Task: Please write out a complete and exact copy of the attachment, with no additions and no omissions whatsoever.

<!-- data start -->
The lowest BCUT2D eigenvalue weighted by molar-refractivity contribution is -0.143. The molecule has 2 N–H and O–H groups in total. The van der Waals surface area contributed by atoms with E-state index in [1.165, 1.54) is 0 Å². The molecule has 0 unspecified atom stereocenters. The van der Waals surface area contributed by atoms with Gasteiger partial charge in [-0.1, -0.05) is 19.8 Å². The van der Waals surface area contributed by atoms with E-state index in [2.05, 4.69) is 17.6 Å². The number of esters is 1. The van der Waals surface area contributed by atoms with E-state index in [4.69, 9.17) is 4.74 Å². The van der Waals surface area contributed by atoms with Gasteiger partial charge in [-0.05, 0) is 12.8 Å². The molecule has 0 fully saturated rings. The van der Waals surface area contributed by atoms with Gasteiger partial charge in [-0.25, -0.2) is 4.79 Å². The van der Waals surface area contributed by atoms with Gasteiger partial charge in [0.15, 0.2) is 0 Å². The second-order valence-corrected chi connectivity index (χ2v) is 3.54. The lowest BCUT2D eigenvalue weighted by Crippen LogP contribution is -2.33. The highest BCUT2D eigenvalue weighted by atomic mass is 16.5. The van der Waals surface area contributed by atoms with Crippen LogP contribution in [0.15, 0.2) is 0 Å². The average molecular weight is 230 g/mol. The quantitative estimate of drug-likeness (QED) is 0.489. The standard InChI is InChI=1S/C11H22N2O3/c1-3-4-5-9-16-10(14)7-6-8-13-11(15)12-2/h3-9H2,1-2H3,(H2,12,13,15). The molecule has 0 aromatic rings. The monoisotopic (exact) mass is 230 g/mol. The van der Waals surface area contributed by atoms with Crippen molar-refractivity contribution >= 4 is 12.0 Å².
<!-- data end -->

The lowest BCUT2D eigenvalue weighted by molar-refractivity contribution is -0.143. The molecule has 2 N–H and O–H groups in total. The van der Waals surface area contributed by atoms with E-state index in [1.165, 1.54) is 0 Å². The molecule has 0 unspecified atom stereocenters. The van der Waals surface area contributed by atoms with Gasteiger partial charge in [-0.1, -0.05) is 19.8 Å². The van der Waals surface area contributed by atoms with E-state index in [2.05, 4.69) is 17.6 Å². The number of esters is 1. The van der Waals surface area contributed by atoms with E-state index in [4.69, 9.17) is 4.74 Å². The van der Waals surface area contributed by atoms with Gasteiger partial charge in [-0.05, 0) is 12.8 Å². The molecule has 0 fully saturated rings. The van der Waals surface area contributed by atoms with Gasteiger partial charge in [-0.25, -0.2) is 4.79 Å². The van der Waals surface area contributed by atoms with Gasteiger partial charge in [0.15, 0.2) is 0 Å². The second-order valence-corrected chi connectivity index (χ2v) is 3.54. The lowest BCUT2D eigenvalue weighted by Crippen LogP contribution is -2.33. The highest BCUT2D eigenvalue weighted by atomic mass is 16.5. The van der Waals surface area contributed by atoms with Crippen LogP contribution in [0.15, 0.2) is 0 Å². The average molecular weight is 230 g/mol. The quantitative estimate of drug-likeness (QED) is 0.489. The standard InChI is InChI=1S/C11H22N2O3/c1-3-4-5-9-16-10(14)7-6-8-13-11(15)12-2/h3-9H2,1-2H3,(H2,12,13,15). The molecule has 0 aromatic rings. The monoisotopic (exact) mass is 230 g/mol. The van der Waals surface area contributed by atoms with Crippen molar-refractivity contribution >= 4 is 12.0 Å².